(HealthDay)—In a case report published online May 4 in The Journal of Dermatology, gnathostomiasis caused by ingestion of raw roe from Oncorhynchus masou ishikawae is described.

Five-year risk of repeat SUI, POP surgery less than 10 percent

(HealthDay)—For women undergoing surgery for stress urinary incontinence (SUI) and pelvic organ prolapse (POP), the risk of repeat procedures is less than 10 percent, with increased risks for older women and initial POP surgery, according to a study published in the June issue of Obstetrics & Gynecology.

Risk up for triple Tx versus DAPT in DES implantation with A-fib

(HealthDay)—For patients undergoing percutaneous coronary intervention (PCI) with drug-eluting stents (DES), atrial fibrillation (AF) is associated with increased risks, with no benefit and higher risk seen for triple therapy compared to dual antiplatelet therapy (DAPT), according to a study published online May 17 in JACC: Cardiovascular Interventions.

Poor health of those undergoing chronic homelessness

High or very high levels of psychological distress, Post-Traumatic Stress Disorder, chronic physical conditions, and poor social support, are common characteristics of those experiencing chronic homelessness, according to new research.

New peanut allergy treatment now in clinical trials

A new peanut allergy treatment developed by Monash researchers is now beginning clinical trials in Melbourne and Adelaide.

Americans show strong support for mental health coverage

Americans, both Republicans and Democrats, overwhelmingly feel that insurance should cover mental health. Seventy-seven percent of all Americans said private health insurance offered through an employer or union should cover mental health, including 76 percent of Democrats and 81 percent of Republicans. This is according to a new national poll released today by the American Psychiatric Association.

Americans favor treatment, not enforcement, to address opioid crisis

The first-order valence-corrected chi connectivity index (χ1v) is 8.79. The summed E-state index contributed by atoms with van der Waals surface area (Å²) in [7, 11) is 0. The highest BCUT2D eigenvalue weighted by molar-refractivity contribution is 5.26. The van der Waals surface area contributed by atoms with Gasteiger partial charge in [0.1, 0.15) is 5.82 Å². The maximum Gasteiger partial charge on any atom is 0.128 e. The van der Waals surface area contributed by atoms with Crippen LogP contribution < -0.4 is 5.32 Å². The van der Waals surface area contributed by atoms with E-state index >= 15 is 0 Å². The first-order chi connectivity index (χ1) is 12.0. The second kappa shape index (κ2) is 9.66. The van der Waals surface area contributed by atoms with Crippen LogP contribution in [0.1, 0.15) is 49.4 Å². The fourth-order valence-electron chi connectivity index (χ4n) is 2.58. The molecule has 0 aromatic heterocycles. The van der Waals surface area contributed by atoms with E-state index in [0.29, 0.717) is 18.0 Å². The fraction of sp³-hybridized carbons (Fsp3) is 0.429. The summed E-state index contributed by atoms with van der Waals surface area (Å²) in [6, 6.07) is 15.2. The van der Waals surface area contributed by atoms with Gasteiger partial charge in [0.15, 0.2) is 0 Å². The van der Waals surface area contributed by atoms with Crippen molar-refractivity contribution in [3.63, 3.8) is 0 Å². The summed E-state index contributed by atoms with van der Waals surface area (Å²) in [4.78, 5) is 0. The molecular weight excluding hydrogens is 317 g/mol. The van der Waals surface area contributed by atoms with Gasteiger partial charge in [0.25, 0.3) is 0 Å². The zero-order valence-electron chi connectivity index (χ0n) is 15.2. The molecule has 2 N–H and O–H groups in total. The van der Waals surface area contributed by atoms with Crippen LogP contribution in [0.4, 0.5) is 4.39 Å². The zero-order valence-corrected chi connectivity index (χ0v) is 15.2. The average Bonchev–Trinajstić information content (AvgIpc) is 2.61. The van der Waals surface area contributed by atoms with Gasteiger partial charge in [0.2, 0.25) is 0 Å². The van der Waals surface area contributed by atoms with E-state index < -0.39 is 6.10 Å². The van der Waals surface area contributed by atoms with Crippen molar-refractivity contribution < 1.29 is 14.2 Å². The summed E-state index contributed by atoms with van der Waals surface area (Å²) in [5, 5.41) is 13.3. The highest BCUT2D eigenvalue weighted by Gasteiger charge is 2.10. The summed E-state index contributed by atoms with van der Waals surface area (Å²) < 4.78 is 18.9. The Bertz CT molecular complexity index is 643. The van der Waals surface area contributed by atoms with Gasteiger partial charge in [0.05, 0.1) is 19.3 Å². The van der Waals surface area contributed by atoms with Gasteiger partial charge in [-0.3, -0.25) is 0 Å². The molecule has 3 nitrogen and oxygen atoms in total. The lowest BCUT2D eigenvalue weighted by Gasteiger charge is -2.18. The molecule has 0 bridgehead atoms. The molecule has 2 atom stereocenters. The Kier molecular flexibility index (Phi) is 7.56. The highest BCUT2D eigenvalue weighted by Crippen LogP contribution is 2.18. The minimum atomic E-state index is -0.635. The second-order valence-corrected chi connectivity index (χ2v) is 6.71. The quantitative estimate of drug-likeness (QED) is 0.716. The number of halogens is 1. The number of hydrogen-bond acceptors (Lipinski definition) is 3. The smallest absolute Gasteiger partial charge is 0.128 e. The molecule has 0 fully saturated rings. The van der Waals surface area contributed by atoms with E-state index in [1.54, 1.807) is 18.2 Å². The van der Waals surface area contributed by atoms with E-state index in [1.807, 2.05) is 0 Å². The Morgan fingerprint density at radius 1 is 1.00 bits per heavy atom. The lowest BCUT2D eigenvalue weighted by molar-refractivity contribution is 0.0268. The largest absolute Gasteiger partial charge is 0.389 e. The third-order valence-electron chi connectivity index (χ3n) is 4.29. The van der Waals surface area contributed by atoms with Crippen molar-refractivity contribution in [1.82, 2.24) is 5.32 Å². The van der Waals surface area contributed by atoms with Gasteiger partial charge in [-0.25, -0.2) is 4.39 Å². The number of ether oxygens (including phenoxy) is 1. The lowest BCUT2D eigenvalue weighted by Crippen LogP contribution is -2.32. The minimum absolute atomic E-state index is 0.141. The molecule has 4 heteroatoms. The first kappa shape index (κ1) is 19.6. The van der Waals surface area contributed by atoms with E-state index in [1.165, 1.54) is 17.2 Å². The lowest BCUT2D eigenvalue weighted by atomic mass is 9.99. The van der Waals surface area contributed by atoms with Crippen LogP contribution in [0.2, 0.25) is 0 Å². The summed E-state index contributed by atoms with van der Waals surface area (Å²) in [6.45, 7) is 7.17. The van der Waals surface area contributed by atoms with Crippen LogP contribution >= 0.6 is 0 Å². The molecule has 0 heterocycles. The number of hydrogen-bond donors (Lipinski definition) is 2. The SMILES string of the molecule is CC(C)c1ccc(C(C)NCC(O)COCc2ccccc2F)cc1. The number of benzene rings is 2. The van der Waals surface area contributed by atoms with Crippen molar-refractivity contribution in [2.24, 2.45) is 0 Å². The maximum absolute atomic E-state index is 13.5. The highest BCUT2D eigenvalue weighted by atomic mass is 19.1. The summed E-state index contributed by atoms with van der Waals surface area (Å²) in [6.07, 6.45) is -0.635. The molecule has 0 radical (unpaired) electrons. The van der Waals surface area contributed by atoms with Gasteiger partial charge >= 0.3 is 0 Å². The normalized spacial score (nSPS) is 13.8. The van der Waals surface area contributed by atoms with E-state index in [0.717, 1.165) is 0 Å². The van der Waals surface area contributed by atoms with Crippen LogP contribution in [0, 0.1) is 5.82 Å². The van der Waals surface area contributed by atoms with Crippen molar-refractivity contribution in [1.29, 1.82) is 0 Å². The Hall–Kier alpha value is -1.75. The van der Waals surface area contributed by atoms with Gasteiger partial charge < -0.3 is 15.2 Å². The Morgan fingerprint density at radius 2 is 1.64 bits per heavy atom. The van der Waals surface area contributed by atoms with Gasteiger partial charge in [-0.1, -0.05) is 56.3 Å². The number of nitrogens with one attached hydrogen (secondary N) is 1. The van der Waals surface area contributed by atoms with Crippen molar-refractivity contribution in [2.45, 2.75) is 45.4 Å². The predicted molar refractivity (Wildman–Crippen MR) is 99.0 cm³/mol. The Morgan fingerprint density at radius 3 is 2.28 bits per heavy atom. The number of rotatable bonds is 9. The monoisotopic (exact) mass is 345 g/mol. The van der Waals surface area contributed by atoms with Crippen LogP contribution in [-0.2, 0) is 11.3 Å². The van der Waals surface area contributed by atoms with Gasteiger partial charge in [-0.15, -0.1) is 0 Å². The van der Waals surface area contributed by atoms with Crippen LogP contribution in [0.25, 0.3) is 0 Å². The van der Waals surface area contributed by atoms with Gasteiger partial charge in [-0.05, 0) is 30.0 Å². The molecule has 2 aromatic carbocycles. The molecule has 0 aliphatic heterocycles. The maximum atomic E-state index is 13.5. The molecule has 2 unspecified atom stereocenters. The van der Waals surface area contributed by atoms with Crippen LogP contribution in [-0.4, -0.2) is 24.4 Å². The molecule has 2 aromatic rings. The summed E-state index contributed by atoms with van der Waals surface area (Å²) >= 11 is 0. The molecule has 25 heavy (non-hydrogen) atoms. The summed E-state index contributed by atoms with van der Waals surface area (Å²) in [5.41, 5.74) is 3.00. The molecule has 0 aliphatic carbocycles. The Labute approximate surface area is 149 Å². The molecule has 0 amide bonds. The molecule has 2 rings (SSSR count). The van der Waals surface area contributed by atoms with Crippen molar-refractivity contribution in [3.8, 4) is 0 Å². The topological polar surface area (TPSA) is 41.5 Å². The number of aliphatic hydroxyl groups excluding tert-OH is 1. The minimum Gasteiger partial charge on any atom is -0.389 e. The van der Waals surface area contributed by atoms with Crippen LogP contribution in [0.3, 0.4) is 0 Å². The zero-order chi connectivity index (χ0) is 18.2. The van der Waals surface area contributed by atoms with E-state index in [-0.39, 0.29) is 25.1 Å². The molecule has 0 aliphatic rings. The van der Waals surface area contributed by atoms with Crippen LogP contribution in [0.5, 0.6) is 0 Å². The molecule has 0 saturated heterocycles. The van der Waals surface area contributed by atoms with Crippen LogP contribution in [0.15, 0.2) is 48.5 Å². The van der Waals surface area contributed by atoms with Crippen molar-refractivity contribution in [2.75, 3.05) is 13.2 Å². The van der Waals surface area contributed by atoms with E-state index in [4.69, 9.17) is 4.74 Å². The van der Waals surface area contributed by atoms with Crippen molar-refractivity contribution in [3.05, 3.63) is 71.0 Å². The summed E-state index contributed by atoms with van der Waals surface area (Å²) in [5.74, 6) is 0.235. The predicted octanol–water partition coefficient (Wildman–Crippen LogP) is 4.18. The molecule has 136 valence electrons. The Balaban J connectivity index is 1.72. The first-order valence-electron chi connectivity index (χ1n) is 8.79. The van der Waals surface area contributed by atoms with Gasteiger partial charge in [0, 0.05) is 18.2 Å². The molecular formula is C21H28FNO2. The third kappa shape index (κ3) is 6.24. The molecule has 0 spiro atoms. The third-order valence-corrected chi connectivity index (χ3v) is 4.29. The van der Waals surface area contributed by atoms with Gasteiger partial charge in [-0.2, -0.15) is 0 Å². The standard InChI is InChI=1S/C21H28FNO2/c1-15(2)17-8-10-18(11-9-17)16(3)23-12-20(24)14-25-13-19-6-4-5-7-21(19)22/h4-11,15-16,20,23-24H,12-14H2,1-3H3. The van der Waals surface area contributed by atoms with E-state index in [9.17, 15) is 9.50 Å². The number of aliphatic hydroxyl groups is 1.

Many Americans have been directly touched by the opioid crisis—more than a quarter of Americans and more than a third of millennials, report knowing someone who has been addicted to opioids or prescription painkillers. More than two-thirds of Americans, 69 percent, say they "understand how someone accidentally gets addicted to opioids," according to a new national poll released today by the American Psychiatric Association.

Analysis identifies genetic variants associated with cardiac structure and function

Strong or weak, big or small – variations in our genome play a decisive part in how our heart is shaped and works. Scientists of the German Centre for Cardiovascular Research (DZHK) together with an international consortium have identified 10 new genetic variants associated with cardiac structure and function. The results contribute to the understanding of the complex pattern of genetic and environmental factors that underlies cardiovascular diseases and could thus form the basis for new therapies.

Wives of migrant workers at higher risk of HIV in Nepal

Travelling abroad to work or study has become a national trend in Nepal, especially in the young male population. Over three million Nepali migrant workers are in the Middle East, Malaysia and India. Particularly in India and in Malaysia, migrant workers are involved in risky sexual practices which may have health consequences to their wives as well.

Follow-up imaging is less when radiologists read ED ultrasounds

According to a study presented at the American College of Radiology annual meeting, the use of follow-up imaging is significantly less when initial emergency department (ED) ultrasound examinations are interpreted by a radiologist than a nonradiologist. The work, conducted by researchers at the Harvey L. Neiman Health Policy Institute, was named an ACR 2017 Gold Merit Abstract Award recipient in the Advocacy, Economics and Health Policy category.

Inflammatory bowel disease, bone marrow transplant precision medicine clinical trial opens

In an effort to find new strategies to personalize treatment for pediatric patients, Seattle Children's has opened the first clinical trial applying next-generation T-cell receptor (TCR) sequencing and single-cell gene expression analysis to better understand how the immune system drives both inflammatory bowel disease (IBD) in pediatric autoimmunity patients and graft-versus host disease (GVHD) in pediatric bone marrow transplant (BMT) patients.

Scientists uncover dietary strategy to address obesity using component in red chili

Scientists have discovered a dietary strategy that may address obesity by reducing endotoxemia, a major contributor to chronic, low-grade inflammation (CLGI). The researchers uncovered an interaction between dietary capsaicin (CAP), the major pungent component in red chili, and gut microbiota. This novel mechanism for the anti-obesity effect of CAP acts through prevention of microbial dysbiosis and the subsequent gut barrier dysfunction that can lead to CLGI.

Rising incidence of tick-borne Powassan virus infection in North America